The 1.3 million acre Kenai National Wildlife Refuge offers a host of summer fun, as long as you're willing to work at it. Due to a ban on motorized use within the park, there are only two ways to explore most of the refuge: foot power or paddle power.
That theme was evident earlier this month as the refuge played host to a "canoe day," a chance for the public to become acquainted with all the refuge has to offer recreationalists who don't mind providing a little of their own horsepower.
The canoe day came about as a way to spread the word about canoeing opportunities within the refuge, according to Park Ranger Candace Ward.
"It's important people have the opportunity to learn more about outdoor activities on the refuge," Ward said. "We have a nationally recognized canoe system. We want to help people use it in a way they feel safe and confident.".
The day kicked off with a morning talk by Dan Quick, who is the author of the book "The Kenai Canoe Trails." Quick spoke about what the refuge trails have to offer, as well as how to be safe while enjoying the outdoors by canoe.
Washington resident Sandra Bullock attended the canoe day with her husband. She said Quick's talk showed her the integral part safety plays in having an enjoyable experience.
"Safety is very important. A lake seems tame, but you really have to be prepared," Bullock said. She said if she and her husband eventually decide to take a canoe trip in the refuge, Quick's book will come along with them.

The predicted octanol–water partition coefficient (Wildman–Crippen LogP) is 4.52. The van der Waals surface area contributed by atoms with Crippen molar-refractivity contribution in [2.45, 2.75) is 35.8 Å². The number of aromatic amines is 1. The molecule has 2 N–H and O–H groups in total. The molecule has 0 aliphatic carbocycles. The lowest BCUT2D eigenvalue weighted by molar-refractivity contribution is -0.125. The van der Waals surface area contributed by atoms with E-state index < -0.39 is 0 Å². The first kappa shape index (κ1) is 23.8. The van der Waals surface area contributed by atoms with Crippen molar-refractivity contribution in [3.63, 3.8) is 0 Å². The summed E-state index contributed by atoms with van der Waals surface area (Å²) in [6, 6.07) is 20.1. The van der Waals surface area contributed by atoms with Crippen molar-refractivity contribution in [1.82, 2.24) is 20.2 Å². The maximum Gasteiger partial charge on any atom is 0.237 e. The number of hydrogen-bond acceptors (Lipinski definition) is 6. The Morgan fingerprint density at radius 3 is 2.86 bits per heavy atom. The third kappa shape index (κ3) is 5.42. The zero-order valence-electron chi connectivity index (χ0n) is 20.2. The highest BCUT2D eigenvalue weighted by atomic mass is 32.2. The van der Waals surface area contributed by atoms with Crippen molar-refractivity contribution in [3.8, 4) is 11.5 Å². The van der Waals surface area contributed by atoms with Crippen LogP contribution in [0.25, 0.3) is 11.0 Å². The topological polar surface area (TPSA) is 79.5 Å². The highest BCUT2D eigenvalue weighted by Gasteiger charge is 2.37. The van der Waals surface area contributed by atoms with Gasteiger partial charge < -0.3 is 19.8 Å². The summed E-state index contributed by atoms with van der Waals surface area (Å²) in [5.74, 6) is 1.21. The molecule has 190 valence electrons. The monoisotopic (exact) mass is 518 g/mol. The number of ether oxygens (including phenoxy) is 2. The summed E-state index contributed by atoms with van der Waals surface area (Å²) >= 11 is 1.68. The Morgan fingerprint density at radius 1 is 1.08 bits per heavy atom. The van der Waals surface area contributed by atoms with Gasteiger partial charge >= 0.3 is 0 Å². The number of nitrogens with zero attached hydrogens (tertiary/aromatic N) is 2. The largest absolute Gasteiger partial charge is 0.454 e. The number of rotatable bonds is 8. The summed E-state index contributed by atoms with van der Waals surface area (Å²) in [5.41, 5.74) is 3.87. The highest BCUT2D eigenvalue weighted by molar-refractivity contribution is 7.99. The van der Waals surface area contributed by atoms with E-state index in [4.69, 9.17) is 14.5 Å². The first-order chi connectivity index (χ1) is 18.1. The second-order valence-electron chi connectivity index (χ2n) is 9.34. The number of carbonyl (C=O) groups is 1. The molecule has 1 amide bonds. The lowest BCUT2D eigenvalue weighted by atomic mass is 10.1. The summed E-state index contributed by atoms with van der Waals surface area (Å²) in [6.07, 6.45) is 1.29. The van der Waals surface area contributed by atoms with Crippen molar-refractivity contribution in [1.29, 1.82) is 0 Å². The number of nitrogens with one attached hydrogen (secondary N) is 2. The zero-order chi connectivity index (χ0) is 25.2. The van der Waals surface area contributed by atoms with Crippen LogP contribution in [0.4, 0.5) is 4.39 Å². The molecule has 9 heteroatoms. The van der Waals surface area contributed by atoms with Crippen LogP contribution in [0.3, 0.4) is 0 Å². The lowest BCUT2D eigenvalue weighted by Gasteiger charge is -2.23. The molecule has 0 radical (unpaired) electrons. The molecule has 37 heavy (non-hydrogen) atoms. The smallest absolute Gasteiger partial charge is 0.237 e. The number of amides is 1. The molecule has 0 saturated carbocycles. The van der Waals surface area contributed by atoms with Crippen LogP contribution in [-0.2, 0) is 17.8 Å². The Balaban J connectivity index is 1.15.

"I thought he did a very good job. I'd definitely buy his book," she said.
Following Quick's presentation, participants had the opportunity to get out and test the waters of the refuge's Headquarters Lake. A canoe demonstration, sponsored by Mad River Canoes and Wilderness Way outdoor store, was held for anyone "brave" enough to try canoeing under sunny skies and 70 degree temperatures.
About 30 people were able to get out on the lake, which is normally closed to all boat traffic. Smiles abounded as individuals or partners took turns paddling around the placid waters. Once back on shore, everyone seemed eager to get back on the water again.
"It was wonderful. And what a beautiful day," said Kenai resident Rita Botelho. Botelho said she was thinking about buying a new canoe, and the canoe day gave her an opportunity to check out a variety of models.
"The snowplow guy dropped his blade on mine this winter," she said.
"I go out (canoeing) alone. I think one of those 15-footers would be just perfect," Botelho continued, eyeing a brand new canoe hugging the shoreline.
Ward said she was just pleased people were taking an interest in the refuge.
"A lot of folks don't realize the potential use. The thing is, you're gonna experience it with your own energy, your own muscles and your own sweat. Hiking and canoeing, these are priority activities in the parks system nationwide," she said.
She said she was pleased with the success of the canoe day, especially coming so early in the season.
"We've never had the opportunity to do anything like this in the spring.
"It was just great."
Peninsula Clarion ©2013. All Rights Reserved.